July 09, 2004

In Iran, the Staying Power of the Press

New Paper Pegs Survival to Discretion
By Karl Vick
Washington Post Foreign Service
Saturday, July 3, 2004; Page A01
TEHRAN -- The time does not appear auspicious for launching a newspaper in Iran.

In the country that the advocacy group Reporters Without Borders calls "the Middle East's largest prison for journalists," those dailies still available on newsstands brim with courtroom accounts of less fortunate publications, their editors summoned to the dock by the religious government that has closed more than 100 papers in the past four years.

At last month's meeting of the official press committee, a government monitoring board that includes representatives of Iran's news media and of its ruling clerics, a senior mullah named Gholam-Hossein Mohseni Ejei threw two sugar bowls at an editor, then came around the table and bit him on the shoulder -- drawing blood, said the editor, Isa Saharkhiz, who pulled down his shirt to show the scab.

"There's no security for me," Saharkhiz said, "and therefore none for the press."

So why is Emadeddin Baghi, a veteran of three years in prison and seven shuttered papers, beaming as he goes about the business of launching an eighth publication?

Jumhuriyat, coming Sunday to newsstands up and down the sycamore-lined streets of Tehran, illustrates both the core resilience and the discreet new trajectory of the progressive impulse in Iran, where politics is not what it used to be.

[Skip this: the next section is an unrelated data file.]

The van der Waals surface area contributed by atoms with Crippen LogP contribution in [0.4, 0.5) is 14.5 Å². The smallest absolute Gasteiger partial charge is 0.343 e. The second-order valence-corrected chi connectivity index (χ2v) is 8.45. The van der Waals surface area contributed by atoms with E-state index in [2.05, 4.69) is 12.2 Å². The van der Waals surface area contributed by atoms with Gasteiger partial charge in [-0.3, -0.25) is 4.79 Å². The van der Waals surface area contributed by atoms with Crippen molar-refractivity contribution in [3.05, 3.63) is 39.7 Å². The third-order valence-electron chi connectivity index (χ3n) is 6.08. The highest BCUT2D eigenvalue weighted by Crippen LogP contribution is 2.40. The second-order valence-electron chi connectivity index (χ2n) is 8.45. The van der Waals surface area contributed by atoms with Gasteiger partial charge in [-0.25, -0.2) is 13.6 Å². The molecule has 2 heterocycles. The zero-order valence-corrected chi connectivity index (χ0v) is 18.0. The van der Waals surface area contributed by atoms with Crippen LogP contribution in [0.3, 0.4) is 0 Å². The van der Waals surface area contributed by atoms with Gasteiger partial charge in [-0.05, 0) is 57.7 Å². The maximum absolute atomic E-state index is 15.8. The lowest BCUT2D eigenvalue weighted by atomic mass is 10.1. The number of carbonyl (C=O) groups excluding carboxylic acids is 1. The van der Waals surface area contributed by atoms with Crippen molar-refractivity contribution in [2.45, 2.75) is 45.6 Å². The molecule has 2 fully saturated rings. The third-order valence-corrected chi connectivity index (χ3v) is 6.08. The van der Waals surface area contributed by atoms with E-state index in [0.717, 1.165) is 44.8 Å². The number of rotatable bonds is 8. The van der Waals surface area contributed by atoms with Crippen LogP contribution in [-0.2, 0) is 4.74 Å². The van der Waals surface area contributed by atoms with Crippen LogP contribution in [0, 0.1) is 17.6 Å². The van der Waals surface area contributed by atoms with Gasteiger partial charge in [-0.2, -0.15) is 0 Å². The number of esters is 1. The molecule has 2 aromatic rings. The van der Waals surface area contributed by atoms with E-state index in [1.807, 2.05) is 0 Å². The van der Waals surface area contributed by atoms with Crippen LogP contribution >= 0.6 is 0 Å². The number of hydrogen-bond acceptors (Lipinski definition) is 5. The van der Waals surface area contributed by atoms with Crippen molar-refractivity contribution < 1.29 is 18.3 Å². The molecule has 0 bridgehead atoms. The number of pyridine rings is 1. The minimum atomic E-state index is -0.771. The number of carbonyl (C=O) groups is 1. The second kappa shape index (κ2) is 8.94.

"After all this repression, it would be a sign of hope to people," said Baghi, from a corner of a crowded table in a room swarming with young reporters. "We are still alive. We are still trying.

"We want to show that such a thing is still possible here."

The newspaper is arriving just when the reform movement in Iran is giving every appearance of being on the run, if not actually finished.

Earlier this year, the religious hard-liners who control Iran's judiciary and appointive offices used their unchecked powers to take over the country's elected parliament, disqualifying more than 2,000 mostly reformist candidates before February's elections. In the process, the right wing also completed the marginalization of the reformist president, Mohammad Khatami, who proved powerless to prevent the disqualifications.

The struggle between reformists and hard-liners, which had long preoccupied Iran's political class, took a back seat to the debate over which wing of the ascendant right would consolidate political clout -- "pragmatic" conservatives or hard-liners such as the Islamic Revolutionary Guard Corps.

"If I want to be honest and talk about the future, it's somewhat confusing to me as well," said Mohammad Ali Abtahi, a jocular cleric who, as one of Khatami's vice presidents, stands to be out of a job next year. But the frown that clouded his amiable features lasted only a moment.

"In the social context," he added, "the future is very bright."